“I just kept coming back to the fact that I really enjoyed the teaching aspect of the [hedge fund] world,” Caughran said. He was eager to help more students and others in finance.

After reflecting on his own career and researching employee development at hedge funds, it dawned on him that the hedge fund industry needed to transform how it trained junior analysts.

“It’s really wild. Hedge funds will pay a headhunter $90,000 for a placement, and pay that analyst $300,000 their first year, and then not do anything to teach and train that person,” Caughran said.

That happens for a couple reasons. For hedge funds, the cost of finding and hiring junior analysts is palatable, even with some attrition. But most hedge funds are still small enough that developing and hiring employees to create and maintain a formalized training program is considered prohibitively expensive, according to Caughran.

As a result, training falls on the more senior analysts and portfolio managers, who might have limited time or interest in shepherding a new hire through their models or listening to their unrefined investment ideas.

Formal training programs exist at some of the largest hedge funds, but none have a high profile like the one at Point72, the global multi-strategy firm founded by Steven Cohen.

Cohen realized the value in formally recruiting and training new college graduates to be its next generation of long-short traders years ago, Caughran said, “because he’s Steve Cohen.” The Point72 Academy started in 2015 with about 400 applicants, and ended up hiring 10. In 2022, it received 21,000 applications and hired more than 35. Participants have graduated from more than 70 different universities across the globe and more than 90 percent “graduate” from the program. Many continue to work at the firm afterwards, said Jaimi Goodfriend, head of investment professional development and director of the Point72 Academy.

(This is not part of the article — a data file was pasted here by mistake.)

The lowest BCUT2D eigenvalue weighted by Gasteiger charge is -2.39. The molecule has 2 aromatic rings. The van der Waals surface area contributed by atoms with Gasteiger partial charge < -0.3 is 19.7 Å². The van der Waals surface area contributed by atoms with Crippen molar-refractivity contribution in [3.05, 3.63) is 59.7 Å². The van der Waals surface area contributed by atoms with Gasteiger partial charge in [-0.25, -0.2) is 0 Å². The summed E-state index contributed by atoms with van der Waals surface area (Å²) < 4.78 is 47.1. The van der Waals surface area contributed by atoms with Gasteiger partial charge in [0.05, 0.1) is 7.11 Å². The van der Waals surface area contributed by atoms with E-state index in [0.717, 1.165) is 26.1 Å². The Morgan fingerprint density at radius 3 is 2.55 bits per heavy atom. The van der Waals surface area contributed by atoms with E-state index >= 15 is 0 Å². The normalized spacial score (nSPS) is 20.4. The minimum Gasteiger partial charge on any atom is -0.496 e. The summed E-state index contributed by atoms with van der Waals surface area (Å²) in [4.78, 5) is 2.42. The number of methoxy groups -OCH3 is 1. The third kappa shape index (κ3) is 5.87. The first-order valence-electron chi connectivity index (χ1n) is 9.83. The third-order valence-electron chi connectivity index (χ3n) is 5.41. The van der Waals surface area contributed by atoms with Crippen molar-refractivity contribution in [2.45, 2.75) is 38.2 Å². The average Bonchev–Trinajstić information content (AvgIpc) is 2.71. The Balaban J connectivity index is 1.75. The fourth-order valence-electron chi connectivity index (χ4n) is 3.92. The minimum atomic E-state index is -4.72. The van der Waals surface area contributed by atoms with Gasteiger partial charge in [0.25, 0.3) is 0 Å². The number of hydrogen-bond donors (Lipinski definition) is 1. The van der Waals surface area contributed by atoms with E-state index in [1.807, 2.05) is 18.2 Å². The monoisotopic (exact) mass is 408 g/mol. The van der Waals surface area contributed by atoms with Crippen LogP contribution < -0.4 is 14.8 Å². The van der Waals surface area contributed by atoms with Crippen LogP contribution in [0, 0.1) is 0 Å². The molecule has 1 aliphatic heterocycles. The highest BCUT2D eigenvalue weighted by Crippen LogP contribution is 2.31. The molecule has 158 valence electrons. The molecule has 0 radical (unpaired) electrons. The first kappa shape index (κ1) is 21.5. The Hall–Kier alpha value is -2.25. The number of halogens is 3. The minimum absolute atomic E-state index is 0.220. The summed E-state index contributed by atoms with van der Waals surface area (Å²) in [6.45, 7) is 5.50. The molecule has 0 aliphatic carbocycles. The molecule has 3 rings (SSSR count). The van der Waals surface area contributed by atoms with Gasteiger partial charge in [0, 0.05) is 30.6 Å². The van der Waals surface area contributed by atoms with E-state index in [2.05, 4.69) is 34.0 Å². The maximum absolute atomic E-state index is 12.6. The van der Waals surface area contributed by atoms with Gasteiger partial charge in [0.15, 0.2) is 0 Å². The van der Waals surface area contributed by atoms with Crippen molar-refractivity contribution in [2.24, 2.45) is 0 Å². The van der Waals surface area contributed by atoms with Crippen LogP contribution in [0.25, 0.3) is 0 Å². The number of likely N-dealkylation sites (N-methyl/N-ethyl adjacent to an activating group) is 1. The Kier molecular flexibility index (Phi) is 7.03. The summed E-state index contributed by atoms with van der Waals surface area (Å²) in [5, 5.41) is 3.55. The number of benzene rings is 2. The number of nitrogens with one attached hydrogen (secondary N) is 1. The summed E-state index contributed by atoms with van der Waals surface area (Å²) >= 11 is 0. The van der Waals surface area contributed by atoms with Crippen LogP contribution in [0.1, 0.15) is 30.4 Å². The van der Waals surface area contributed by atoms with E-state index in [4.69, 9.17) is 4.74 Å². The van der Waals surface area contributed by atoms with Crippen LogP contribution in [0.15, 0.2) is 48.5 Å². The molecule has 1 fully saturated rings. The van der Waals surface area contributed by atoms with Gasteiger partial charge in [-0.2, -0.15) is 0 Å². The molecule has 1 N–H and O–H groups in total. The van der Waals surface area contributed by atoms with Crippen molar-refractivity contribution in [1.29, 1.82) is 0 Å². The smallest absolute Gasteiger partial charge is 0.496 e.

The Point72 program is eight months long. It begins with a 10-week bootcamp and then analysts complete case studies, build mock portfolios, and rotate working with different portfolio managers at the firm to find the best fit.

“I think it’s a win for young people out of college now to embark on this career path and I welcome that” Goodfriend said. “I hope that other firms do this for that reason. I do believe it’s easier these days to develop the skills to become a buy-side analyst.”

Caughran hopes that soon Fundamental Edge will become a sort of Point72 Academy that other hedge funds can leverage. He wants it to become part of every junior analyst’s onboarding at the top hedge funds, as well as give others what they need to break into the career. It’s already happening, he said.

According to Caughran, the 30-person live program has been oversubscribed and portfolio managers who have sent their junior employees to participate have been happy with the results. Managers at some of the biggest and high-profile hedge funds have reached out to him about their junior analysts and interns participating, too.

Quenneville and other participants report that the program has prepared them well.

“There were some great ideas during pitch week,” Quenneville said. “It will be fun to see where everyone ends up after this.”